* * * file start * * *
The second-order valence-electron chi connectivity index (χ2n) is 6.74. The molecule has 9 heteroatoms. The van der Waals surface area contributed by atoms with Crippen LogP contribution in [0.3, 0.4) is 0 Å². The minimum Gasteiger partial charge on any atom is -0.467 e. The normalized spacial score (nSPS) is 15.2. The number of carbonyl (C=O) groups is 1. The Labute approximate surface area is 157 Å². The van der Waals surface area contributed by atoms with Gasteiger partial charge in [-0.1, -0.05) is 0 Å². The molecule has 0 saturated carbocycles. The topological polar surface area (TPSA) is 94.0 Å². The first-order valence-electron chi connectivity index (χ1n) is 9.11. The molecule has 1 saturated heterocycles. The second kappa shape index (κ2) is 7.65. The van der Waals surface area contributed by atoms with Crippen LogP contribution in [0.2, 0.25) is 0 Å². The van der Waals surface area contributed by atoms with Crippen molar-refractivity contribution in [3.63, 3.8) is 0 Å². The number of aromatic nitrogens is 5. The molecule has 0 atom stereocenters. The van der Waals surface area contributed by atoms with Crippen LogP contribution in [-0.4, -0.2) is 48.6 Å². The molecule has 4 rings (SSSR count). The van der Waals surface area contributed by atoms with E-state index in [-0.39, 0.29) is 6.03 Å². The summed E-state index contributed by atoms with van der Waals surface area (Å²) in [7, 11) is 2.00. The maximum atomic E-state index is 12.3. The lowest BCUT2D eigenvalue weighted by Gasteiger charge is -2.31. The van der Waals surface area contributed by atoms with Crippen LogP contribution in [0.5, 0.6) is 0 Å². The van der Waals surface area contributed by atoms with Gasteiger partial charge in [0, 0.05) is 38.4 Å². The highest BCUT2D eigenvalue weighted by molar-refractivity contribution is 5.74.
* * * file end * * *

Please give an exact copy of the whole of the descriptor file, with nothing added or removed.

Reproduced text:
The second-order valence-electron chi connectivity index (χ2n) is 6.74. The molecule has 9 heteroatoms. The van der Waals surface area contributed by atoms with Crippen LogP contribution in [0.3, 0.4) is 0 Å². The minimum Gasteiger partial charge on any atom is -0.467 e. The normalized spacial score (nSPS) is 15.2. The number of carbonyl (C=O) groups is 1. The Labute approximate surface area is 157 Å². The van der Waals surface area contributed by atoms with Gasteiger partial charge in [-0.1, -0.05) is 0 Å². The molecule has 0 saturated carbocycles. The topological polar surface area (TPSA) is 94.0 Å². The first-order valence-electron chi connectivity index (χ1n) is 9.11. The molecule has 1 saturated heterocycles. The second kappa shape index (κ2) is 7.65. The van der Waals surface area contributed by atoms with Crippen LogP contribution in [0.2, 0.25) is 0 Å². The van der Waals surface area contributed by atoms with Crippen molar-refractivity contribution in [3.63, 3.8) is 0 Å². The number of aromatic nitrogens is 5. The molecule has 0 atom stereocenters. The van der Waals surface area contributed by atoms with Crippen LogP contribution in [-0.4, -0.2) is 48.6 Å². The molecule has 4 rings (SSSR count). The van der Waals surface area contributed by atoms with E-state index in [-0.39, 0.29) is 6.03 Å². The summed E-state index contributed by atoms with van der Waals surface area (Å²) in [7, 11) is 2.00. The maximum atomic E-state index is 12.3. The lowest BCUT2D eigenvalue weighted by Gasteiger charge is -2.31. The van der Waals surface area contributed by atoms with Crippen LogP contribution in [0.5, 0.6) is 0 Å². The van der Waals surface area contributed by atoms with Gasteiger partial charge in [0, 0.05) is 38.4 Å². The highest BCUT2D eigenvalue weighted by molar-refractivity contribution is 5.74.